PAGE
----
Invasive plant horror stories

14 hours ago
Hometalk member and gardener extraordinaire Barb Rosen recently wrote of her nightmare experience with chameleon plant, Houttuynia cordata, and what may be her life-long project of getting rid of it. But Barb surely isn't alone in having planted something she regretted. For me, my biggest mistake was planting gooseneck loosestrife, Lysimachia clethroides. I'd heard how "rambunctious" the plant could be, but I had a dry, shady spot where I couldn't get anything else to take hold and bloom. Well, the lysimachia did, and soon started looking for territory to annex. I've since sold the house and it may have taken over the entire property by now for all I know. Here's your chance to sound off and put up the warning flag about plants that belong on a "do not plant" list. Please post a photo if you have one, and let us know what zone you're in.
  • Cathy Peercy Lowrance
    Mint. I actually had mint to jump a block walkway and into a different gravel portion of my yard. We eventually got rid of it though by digging up the entire little garden.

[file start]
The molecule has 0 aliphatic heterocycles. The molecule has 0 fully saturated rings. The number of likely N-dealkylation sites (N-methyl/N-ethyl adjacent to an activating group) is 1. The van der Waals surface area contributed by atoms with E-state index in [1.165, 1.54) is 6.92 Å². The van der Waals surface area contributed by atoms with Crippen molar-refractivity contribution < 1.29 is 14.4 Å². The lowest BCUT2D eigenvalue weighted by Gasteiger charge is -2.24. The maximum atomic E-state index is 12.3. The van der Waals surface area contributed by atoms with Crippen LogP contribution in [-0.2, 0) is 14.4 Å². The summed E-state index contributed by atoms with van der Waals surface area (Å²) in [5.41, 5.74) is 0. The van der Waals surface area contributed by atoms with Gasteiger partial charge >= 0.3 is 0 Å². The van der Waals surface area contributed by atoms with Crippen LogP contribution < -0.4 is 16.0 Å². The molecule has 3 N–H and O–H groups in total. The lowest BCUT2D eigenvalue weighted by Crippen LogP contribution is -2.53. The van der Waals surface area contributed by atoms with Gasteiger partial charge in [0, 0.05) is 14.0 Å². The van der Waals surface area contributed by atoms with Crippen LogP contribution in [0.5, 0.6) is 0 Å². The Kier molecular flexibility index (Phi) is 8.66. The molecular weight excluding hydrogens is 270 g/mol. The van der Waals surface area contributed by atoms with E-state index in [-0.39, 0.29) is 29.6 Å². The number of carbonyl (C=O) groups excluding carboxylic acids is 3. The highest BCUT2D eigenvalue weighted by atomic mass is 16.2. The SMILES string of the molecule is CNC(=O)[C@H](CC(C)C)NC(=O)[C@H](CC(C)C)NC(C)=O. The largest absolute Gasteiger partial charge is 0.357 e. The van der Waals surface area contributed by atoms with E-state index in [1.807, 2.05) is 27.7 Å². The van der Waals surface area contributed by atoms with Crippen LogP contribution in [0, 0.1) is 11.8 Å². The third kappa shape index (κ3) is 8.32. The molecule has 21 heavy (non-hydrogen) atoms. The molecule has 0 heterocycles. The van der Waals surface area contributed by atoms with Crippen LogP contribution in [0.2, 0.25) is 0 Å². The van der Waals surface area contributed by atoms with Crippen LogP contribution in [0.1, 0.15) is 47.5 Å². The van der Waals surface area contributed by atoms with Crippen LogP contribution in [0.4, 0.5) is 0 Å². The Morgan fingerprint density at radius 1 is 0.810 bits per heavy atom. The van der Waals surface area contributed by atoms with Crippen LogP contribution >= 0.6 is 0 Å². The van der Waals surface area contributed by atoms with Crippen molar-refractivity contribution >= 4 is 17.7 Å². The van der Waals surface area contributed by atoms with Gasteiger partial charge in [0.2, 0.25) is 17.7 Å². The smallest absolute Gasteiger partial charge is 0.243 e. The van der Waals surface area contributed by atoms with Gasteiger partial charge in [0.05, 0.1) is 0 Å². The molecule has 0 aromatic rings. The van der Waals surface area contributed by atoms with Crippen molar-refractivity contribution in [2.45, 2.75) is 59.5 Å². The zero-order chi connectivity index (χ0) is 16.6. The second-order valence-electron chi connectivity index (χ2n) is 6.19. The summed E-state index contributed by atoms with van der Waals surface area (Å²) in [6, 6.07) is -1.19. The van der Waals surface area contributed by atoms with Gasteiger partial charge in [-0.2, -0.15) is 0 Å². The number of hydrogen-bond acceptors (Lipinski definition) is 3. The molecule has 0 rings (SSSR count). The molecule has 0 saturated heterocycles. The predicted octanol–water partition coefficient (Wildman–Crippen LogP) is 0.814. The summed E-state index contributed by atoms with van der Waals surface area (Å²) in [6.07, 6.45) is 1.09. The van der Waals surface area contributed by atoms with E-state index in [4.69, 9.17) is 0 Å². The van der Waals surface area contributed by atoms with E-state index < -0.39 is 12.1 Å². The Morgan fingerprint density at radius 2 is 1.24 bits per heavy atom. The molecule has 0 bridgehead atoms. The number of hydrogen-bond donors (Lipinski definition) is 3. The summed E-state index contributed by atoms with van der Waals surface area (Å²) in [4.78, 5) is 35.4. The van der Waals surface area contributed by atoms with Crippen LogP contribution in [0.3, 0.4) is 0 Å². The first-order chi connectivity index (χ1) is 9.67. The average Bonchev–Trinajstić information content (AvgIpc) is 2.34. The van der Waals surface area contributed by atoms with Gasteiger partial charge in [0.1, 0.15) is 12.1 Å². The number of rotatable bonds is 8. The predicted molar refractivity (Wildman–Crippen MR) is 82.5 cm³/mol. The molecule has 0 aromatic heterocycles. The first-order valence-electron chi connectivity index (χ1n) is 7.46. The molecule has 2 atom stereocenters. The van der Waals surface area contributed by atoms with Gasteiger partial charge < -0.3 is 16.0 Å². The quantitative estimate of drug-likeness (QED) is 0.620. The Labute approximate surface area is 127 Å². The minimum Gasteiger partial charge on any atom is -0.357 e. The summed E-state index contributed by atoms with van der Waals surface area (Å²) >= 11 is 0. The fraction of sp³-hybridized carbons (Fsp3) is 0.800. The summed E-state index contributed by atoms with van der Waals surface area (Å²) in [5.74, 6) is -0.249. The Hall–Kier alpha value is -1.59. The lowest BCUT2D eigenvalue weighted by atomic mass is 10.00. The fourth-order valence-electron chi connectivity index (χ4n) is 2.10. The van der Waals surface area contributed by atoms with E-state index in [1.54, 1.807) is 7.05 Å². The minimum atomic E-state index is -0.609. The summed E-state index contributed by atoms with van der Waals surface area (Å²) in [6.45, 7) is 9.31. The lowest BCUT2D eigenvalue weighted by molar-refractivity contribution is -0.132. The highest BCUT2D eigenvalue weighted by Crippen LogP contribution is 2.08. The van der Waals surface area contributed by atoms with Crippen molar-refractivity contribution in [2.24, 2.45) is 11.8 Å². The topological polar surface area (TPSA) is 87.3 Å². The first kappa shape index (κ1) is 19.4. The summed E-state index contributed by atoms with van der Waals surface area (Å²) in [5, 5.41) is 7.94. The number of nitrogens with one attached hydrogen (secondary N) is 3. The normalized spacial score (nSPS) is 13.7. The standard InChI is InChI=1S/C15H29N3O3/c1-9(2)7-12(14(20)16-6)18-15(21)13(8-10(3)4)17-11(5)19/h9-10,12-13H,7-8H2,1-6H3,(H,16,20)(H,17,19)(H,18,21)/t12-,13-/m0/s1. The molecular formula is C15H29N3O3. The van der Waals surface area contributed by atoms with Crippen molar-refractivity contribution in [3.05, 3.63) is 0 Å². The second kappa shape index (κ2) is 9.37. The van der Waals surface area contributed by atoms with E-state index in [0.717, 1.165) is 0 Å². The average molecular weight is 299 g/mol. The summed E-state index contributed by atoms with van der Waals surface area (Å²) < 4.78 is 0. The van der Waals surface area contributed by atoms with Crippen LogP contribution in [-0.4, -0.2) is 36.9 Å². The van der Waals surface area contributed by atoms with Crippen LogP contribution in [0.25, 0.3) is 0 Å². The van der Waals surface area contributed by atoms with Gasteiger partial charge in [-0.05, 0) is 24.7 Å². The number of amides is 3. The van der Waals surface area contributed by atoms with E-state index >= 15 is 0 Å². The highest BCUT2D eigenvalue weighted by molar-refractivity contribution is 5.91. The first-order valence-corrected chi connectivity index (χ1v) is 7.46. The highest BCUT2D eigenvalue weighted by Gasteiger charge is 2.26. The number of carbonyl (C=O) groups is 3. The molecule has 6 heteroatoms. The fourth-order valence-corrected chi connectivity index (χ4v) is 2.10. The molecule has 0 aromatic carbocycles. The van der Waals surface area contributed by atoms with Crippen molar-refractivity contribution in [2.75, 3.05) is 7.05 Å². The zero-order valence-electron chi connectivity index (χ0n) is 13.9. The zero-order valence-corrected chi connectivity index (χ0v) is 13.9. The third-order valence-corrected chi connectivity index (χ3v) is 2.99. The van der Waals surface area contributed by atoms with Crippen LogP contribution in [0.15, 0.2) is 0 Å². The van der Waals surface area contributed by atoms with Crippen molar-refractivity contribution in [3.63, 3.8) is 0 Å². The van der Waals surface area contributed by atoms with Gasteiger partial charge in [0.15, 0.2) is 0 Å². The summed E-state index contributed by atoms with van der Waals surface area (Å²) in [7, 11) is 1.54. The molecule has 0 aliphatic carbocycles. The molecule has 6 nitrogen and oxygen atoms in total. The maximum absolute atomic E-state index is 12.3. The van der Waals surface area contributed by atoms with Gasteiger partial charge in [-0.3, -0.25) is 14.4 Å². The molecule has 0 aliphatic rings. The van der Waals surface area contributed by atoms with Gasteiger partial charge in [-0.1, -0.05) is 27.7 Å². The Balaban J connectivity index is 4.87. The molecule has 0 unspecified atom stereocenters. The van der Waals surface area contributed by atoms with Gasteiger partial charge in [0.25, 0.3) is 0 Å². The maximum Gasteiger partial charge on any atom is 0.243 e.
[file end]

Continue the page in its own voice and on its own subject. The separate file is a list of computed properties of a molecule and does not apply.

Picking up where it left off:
• Mrs Dagnabit
    Mrs Dagnabit Eddyville, KY
    St. John's Wort - West Kentucky, planted because summers are very hot and dry in clay and gravel soil that turns to concrete. It has crowded out EVERYTHING! http://bloomiq.com/st-johns-wort-1
  • Babsy
    Babsy Hillsborough, NJ
    Lipstick plant--very invasive and has a terrible smell.
  • Pawleyshell
    SRusgrove Pawleys Island, SC I planted purple indigo in the ground, big mistake! It has beautiful lavender/purple flowers but spreads like wild! Indigo was a crop grown here in the South after rice fields were not producing! It was used for dye and I was
  • Sarah Jackson
    Sarah Jackson Chula Vista, CA
    bougainvillea, or as I call it "THE PLANT THAT WOULD NOT DIE!!!!" Gorgeous colors, pretty to look at but when mature has big long thorns, spreads rapidly and eve when chopped to the ground, will not die. two bottles of brush killer, battery acid, dug out
Douglas Hunt
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